“All of the turtles in our collective care have come a very long way since being rescued and we are pleased with their progress thus far,” said Dr. Terry Norton, Director of the Georgia Sea Turtle Center. “These animals serve as great ambassadors for sea turtle education and conservation, helping to spread the word about the plight of the sea turtle and the marine ecosystem. We are glad to see these animals make their journey back to sea and are excited to watch their progress once released."

Public Relations Contact:
Francesca Allegra   
PR Specialist    
(404) 581-4391    

About Loggerhead Sea Turtles
The largest concentration of Loggerhead Sea Turtles resides in the Atlantic Ocean from the coasts of Virginia to Brazil. They can grow to weigh over three hundred pounds and up to three feet in length. Nearly seventy thousand Loggerheads nest in Florida annually. Loggerheads do not reach sexually maturity till 35 years of age, contributing to their ‘threatened’ classification under the Endangered Species Act.

About the Georgia Aquarium
The Georgia Aquarium in Atlanta, Georgia, is the world’s largest with more than eight million gallons of water and more aquatic life than any other aquarium. The mission of the Georgia Aquarium is to be an entertaining, educational and scientific institution featuring exhibits and programs of the highest standards, offering engaging and exciting guest experiences and promoting the conservation of aquatic biodiversity throughout the world. For additional information, visit

About Georgia Aquarium’s Dolphin Conservation Field Station
Founded in April of 2008, Georgia Aquarium's Dolphin Conservation Field Station is a joint venture between the Georgia Aquarium and Marineland's Dolphin Conservation Center. Funded by donations and grants, its vision is to increase public awareness and contribute to scientific study through conservation. Georgia Aquarium's Dolphin Conservation Field Station is dedicated to the research, rescue, rehabilitation and release of dolphins and small whales in northeast Florida. Georgia Aquarium's Dolphin Conservation Field Station also assists other Stranding Network members within the southeast region (SER). For additional information, visit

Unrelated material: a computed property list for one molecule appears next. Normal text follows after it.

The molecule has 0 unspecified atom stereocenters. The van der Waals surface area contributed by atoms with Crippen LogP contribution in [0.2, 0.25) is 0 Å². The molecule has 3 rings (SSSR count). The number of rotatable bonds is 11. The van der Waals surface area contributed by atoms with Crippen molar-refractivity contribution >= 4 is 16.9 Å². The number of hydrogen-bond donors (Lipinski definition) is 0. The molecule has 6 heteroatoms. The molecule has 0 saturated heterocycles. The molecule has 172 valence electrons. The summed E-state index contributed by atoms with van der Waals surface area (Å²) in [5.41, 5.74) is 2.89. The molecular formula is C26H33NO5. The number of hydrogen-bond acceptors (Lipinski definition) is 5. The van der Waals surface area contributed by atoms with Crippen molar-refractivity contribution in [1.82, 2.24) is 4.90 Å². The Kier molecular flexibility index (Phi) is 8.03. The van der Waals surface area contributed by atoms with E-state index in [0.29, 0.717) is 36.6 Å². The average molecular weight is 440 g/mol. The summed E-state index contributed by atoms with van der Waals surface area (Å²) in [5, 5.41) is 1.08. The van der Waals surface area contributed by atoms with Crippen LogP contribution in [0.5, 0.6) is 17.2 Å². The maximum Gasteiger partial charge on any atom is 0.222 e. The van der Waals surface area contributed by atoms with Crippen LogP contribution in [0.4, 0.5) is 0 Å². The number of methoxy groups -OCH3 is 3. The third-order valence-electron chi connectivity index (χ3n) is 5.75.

About the Georgia Sea Turtle Center
The Georgia Sea Turtle Center on Jekyll Island is an operating department of the Jekyll Island Authority and receives financial contributions through the Jekyll Island Foundation, a 501(c)(3) non-profit organization. The Georgia Sea Turtle Center officially opened June 16, 2007 in Jekyll Island, Ga.'s National Historic Landmark District on the site of the original 1903 Power Plant building, much of which has been preserved and incorporated into the new facilities. The ambitious, $3 million center – offering an outstanding museum-style learning experience and a state-of-the-art rehabilitation center and veterinary clinic, is the first of its kind in Georgia and is the world's leading sea turtle rehabilitation, research and education facility. For more information about the Georgia Sea Turtle Center and its programs, visit